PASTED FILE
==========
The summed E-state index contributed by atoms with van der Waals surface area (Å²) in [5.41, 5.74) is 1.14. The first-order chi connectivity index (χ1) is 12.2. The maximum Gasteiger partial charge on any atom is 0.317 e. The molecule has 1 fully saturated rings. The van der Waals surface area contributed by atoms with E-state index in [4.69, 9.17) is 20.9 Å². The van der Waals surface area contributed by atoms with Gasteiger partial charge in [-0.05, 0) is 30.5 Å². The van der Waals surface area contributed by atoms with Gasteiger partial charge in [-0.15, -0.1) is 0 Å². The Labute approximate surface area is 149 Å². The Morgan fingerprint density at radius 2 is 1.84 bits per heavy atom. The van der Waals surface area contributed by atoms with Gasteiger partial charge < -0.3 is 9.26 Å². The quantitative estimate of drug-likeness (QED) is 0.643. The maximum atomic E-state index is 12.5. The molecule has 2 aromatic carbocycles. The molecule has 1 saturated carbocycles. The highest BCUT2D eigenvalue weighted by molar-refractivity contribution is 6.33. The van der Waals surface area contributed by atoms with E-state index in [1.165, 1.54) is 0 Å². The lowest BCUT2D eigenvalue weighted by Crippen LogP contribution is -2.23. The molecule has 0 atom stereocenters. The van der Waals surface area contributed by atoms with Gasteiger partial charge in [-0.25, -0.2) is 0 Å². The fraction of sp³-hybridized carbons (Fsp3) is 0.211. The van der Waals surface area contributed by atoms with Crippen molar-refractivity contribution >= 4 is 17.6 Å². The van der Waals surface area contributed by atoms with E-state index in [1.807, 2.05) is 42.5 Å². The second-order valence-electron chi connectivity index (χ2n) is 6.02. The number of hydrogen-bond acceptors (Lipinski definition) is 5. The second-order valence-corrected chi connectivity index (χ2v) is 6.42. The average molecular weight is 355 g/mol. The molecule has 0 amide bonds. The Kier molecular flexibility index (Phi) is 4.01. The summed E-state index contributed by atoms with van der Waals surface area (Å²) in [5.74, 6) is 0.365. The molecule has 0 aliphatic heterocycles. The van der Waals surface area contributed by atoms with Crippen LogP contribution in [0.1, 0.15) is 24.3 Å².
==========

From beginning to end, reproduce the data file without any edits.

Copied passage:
The summed E-state index contributed by atoms with van der Waals surface area (Å²) in [5.41, 5.74) is 1.14. The first-order chi connectivity index (χ1) is 12.2. The maximum Gasteiger partial charge on any atom is 0.317 e. The molecule has 1 fully saturated rings. The van der Waals surface area contributed by atoms with E-state index in [4.69, 9.17) is 20.9 Å². The van der Waals surface area contributed by atoms with Gasteiger partial charge in [-0.05, 0) is 30.5 Å². The van der Waals surface area contributed by atoms with Gasteiger partial charge in [-0.15, -0.1) is 0 Å². The Labute approximate surface area is 149 Å². The Morgan fingerprint density at radius 2 is 1.84 bits per heavy atom. The van der Waals surface area contributed by atoms with Gasteiger partial charge < -0.3 is 9.26 Å². The quantitative estimate of drug-likeness (QED) is 0.643. The maximum atomic E-state index is 12.5. The molecule has 2 aromatic carbocycles. The molecule has 1 saturated carbocycles. The highest BCUT2D eigenvalue weighted by molar-refractivity contribution is 6.33. The van der Waals surface area contributed by atoms with E-state index in [1.165, 1.54) is 0 Å². The lowest BCUT2D eigenvalue weighted by Crippen LogP contribution is -2.23. The molecule has 0 atom stereocenters. The van der Waals surface area contributed by atoms with Gasteiger partial charge in [-0.25, -0.2) is 0 Å². The fraction of sp³-hybridized carbons (Fsp3) is 0.211. The van der Waals surface area contributed by atoms with Crippen molar-refractivity contribution >= 4 is 17.6 Å². The van der Waals surface area contributed by atoms with E-state index in [1.807, 2.05) is 42.5 Å². The second-order valence-electron chi connectivity index (χ2n) is 6.02. The number of hydrogen-bond acceptors (Lipinski definition) is 5. The second-order valence-corrected chi connectivity index (χ2v) is 6.42. The average molecular weight is 355 g/mol. The molecule has 0 amide bonds. The Kier molecular flexibility index (Phi) is 4.01. The summed E-state index contributed by atoms with van der Waals surface area (Å²) in [5.74, 6) is 0.365. The molecule has 0 aliphatic heterocycles. The van der Waals surface area contributed by atoms with Crippen LogP contribution in [0.1, 0.15) is 24.3 Å².